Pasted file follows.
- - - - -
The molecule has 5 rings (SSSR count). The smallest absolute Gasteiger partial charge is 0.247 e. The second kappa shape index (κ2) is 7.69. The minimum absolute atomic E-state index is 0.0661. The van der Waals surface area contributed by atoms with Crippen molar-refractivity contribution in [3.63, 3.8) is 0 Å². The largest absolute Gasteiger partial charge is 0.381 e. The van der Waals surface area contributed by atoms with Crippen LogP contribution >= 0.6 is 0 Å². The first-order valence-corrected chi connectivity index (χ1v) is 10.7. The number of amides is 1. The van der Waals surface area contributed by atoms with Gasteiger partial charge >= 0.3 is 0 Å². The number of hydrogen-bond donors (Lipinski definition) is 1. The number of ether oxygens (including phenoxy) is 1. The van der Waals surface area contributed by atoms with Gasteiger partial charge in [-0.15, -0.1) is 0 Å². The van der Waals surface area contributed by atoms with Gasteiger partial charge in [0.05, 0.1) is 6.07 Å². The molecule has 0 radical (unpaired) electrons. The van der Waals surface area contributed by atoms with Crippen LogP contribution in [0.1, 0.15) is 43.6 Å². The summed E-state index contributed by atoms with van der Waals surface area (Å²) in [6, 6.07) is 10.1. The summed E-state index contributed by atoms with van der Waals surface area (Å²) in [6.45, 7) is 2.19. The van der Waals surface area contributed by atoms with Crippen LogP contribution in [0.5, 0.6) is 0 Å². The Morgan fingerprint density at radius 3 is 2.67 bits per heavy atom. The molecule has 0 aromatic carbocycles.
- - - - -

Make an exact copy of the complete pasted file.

The molecule has 5 rings (SSSR count). The smallest absolute Gasteiger partial charge is 0.247 e. The second kappa shape index (κ2) is 7.69. The minimum absolute atomic E-state index is 0.0661. The van der Waals surface area contributed by atoms with Crippen molar-refractivity contribution in [3.63, 3.8) is 0 Å². The largest absolute Gasteiger partial charge is 0.381 e. The van der Waals surface area contributed by atoms with Crippen LogP contribution >= 0.6 is 0 Å². The first-order valence-corrected chi connectivity index (χ1v) is 10.7. The number of amides is 1. The van der Waals surface area contributed by atoms with Gasteiger partial charge >= 0.3 is 0 Å². The number of hydrogen-bond donors (Lipinski definition) is 1. The number of ether oxygens (including phenoxy) is 1. The van der Waals surface area contributed by atoms with Gasteiger partial charge in [-0.15, -0.1) is 0 Å². The van der Waals surface area contributed by atoms with Gasteiger partial charge in [0.05, 0.1) is 6.07 Å². The molecule has 0 radical (unpaired) electrons. The van der Waals surface area contributed by atoms with Crippen LogP contribution in [0.1, 0.15) is 43.6 Å². The summed E-state index contributed by atoms with van der Waals surface area (Å²) in [6, 6.07) is 10.1. The summed E-state index contributed by atoms with van der Waals surface area (Å²) in [6.45, 7) is 2.19. The van der Waals surface area contributed by atoms with Crippen LogP contribution in [0.5, 0.6) is 0 Å². The Morgan fingerprint density at radius 3 is 2.67 bits per heavy atom. The molecule has 0 aromatic carbocycles.